Lowell National Historical Park Celebrates National Public Lands Day with Free Museum Admission, Kids’ Activities, and Trolley Rides on September 28
Contact: Phil Lupsiewicz, 978-275-1705
Lowell, MA - Lowell National Historical Park will offer free admission to the Boott Cotton Mills Museum, 115 John Street, Lowell, MA, all day on Saturday, September 28 in conjunction with National Public Lands Day.Visitors of all ages are welcome!
In addition to free admission to the Boott Cotton Mills Museum, Lowell NHP invites families to Your City Saturdays at the visitor center from 11 a.m.-12 noon for a morning of free arts and crafts, stories, and songs. From 1-2 p.m., join a ranger for a fun songwriting workshop and hear your national park stories in song at the Boott Cotton Mills Museum. Stick around for "This Land is your Land"- a singalong celebrating National Public Lands Day from 2-2:30 p.m. In addition, families are invited to join a trolley tour and play "Suffolk Mill Bingo" at the River Transformed Exhibit. The free trolley tour is one hour and 15 minutes and meets at the Boott Cotton Mills Museum at 2:30 p.m. Make a day of it and discover the history, power, and fascinating stories behind Lowell's textile history.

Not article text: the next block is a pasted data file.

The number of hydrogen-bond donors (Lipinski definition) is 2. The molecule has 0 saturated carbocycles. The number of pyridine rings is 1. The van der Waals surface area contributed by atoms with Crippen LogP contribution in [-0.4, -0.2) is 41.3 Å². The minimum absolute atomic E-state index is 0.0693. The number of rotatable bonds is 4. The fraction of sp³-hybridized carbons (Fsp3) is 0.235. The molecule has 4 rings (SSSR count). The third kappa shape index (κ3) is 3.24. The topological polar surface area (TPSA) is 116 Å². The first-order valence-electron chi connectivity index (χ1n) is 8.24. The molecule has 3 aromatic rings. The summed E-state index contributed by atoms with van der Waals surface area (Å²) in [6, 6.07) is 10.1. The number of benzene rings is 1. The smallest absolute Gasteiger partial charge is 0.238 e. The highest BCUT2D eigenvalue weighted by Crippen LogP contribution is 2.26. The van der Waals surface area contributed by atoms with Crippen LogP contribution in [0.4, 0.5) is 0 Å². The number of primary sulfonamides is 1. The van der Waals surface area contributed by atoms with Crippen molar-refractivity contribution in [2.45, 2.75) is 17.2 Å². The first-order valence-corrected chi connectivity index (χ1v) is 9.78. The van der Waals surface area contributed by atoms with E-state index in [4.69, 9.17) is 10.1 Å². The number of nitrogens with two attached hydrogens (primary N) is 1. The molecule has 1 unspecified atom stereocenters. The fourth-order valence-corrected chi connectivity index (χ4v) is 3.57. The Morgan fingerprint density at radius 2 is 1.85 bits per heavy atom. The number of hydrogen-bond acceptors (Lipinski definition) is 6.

On Saturday, September 28, 2013, volunteers across the United States will help restore the beauty and vitality of our public lands as part of the 20th annual National Public Lands Day. More than 170,000 volunteers are expected at more than 2,000 sites in communities and parks around the nation.
This year's national events are focused on our national commitment to:
For information about national parks nationwide that are participating in fee free events during these same days, please visit http://www.publiclandsday.org/.
In Lowell, Start exploring at the Visitor Center, 246 Market Street, Lowell. For more information about Lowell National Historical Park visit http://www.nps.gov/lowe or call 978-970-5000.
Did You Know?
The factory bells dominated daily life in Lowell. They woke the workers at 4:30 a.m., called them into the mill at 4:50, rang them out for breakfast and back in, out and in for dinner, out again at 7 p.m. at the day's close. The whole city, it seemed, moved together and did the mills' bidding.